In cancer, the microbiome has been implicated at a variety of body sites including stomach, colon, liver, lung, and skin with the strongest linkage thus far with gastrointestinal tract carcinogenesis, notably gastric cancer and lymphoma (Helicobacter pylori) and colon cancer (Fusobacterium)5,8,11,12,13,14. The distinct nature of the microbiome of each body niche suggests a similar organ specificity to microbial effects on inflammation and carcinogenesis14. Work with 3,2′-dimethyl- 4-aminobiphenyl hydrochloride (DMAB)-treated mice suggests a microbial role in breast tumorigenesis, but this has not been examined in humans15. More recently, 16S rDNA analysis has shown that milk samples from lactating women have diverse bacterial communities, but it is unknown whether these also are present in breast tissues16. Interestingly, the milk microbiome seems to recapitulate some risk features that are associated with breast cancer. For instance, the breast milk microbiome appears to differ from other human niches and a different, less diverse bacterial community has been observed in obese versus lean mothers17. Additionally, the gut microbiome influences estrogen metabolism via the enterohepatic circulation18,19. These data and the association of obesity, estrogen levels and inflammation with breast cancer risk provide a rationale for exploring a cancer-associated microbiome in breast tissue. Past studies have cultured bacteria from intraoperatively-obtained breast tissue, consistent with the presence of endogenous bacteria20,21. However, potential confounding factors, such as contamination from the skin, were not explored and genomic technology for testing was not available.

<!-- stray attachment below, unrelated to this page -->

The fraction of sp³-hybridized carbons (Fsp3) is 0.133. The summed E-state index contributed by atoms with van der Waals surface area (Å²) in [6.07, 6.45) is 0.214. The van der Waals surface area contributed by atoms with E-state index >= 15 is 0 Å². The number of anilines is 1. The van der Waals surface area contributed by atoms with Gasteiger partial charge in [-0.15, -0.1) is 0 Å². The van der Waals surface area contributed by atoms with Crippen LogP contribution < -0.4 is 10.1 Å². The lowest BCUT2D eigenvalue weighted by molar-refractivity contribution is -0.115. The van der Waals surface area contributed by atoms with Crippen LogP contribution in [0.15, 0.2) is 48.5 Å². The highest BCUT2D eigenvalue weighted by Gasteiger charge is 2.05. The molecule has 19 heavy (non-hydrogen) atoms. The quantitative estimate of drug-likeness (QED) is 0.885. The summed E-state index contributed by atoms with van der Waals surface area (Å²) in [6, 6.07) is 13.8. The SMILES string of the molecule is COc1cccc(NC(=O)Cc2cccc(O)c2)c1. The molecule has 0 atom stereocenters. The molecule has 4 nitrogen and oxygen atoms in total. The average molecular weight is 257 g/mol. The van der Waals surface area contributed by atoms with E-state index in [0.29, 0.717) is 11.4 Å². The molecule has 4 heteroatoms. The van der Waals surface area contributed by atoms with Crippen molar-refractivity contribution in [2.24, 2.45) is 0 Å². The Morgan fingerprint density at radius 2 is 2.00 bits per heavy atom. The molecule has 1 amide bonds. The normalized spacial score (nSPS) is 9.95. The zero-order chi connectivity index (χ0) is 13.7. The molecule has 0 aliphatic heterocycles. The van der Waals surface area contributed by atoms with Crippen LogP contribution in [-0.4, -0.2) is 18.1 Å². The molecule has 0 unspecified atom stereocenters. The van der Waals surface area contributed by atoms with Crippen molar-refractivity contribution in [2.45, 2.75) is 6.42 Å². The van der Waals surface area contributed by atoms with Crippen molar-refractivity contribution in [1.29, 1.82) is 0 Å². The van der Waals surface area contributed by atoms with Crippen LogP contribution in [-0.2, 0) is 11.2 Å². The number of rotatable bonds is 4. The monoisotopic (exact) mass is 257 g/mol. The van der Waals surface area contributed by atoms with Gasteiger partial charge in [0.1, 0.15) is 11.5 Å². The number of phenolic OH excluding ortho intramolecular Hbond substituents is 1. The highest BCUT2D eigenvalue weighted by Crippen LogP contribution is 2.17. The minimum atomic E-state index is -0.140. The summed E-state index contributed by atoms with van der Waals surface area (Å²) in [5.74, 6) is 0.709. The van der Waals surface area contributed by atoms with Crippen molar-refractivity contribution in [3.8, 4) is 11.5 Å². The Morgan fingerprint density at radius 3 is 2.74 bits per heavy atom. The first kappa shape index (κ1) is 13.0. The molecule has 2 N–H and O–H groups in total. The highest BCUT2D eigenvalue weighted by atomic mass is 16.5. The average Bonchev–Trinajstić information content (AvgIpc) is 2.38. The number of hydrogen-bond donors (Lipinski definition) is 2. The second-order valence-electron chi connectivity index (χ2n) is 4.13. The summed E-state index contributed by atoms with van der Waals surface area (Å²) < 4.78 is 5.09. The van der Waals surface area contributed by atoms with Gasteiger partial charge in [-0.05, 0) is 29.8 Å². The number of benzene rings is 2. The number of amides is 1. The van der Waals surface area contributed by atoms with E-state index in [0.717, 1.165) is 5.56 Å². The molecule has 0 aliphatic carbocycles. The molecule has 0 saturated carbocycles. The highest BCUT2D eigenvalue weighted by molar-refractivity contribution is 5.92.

The lack of data on the microbiome of sterilely obtained human breast tissue in benign and malignant disease states analyzed with paired skin tissue samples by a culture-independent molecular genetic approach prompted this investigation. We hypothesized a resident microbiome in human breast tissue that is distinct from that of the overlying skin. We further explored differences in the microbiome of human breast tissue from women with benign and malignant disease in order to evaluate a potential role for a breast microbiome in carcinogenesis.


Breast Tissue is a Distinct Microbiome Niche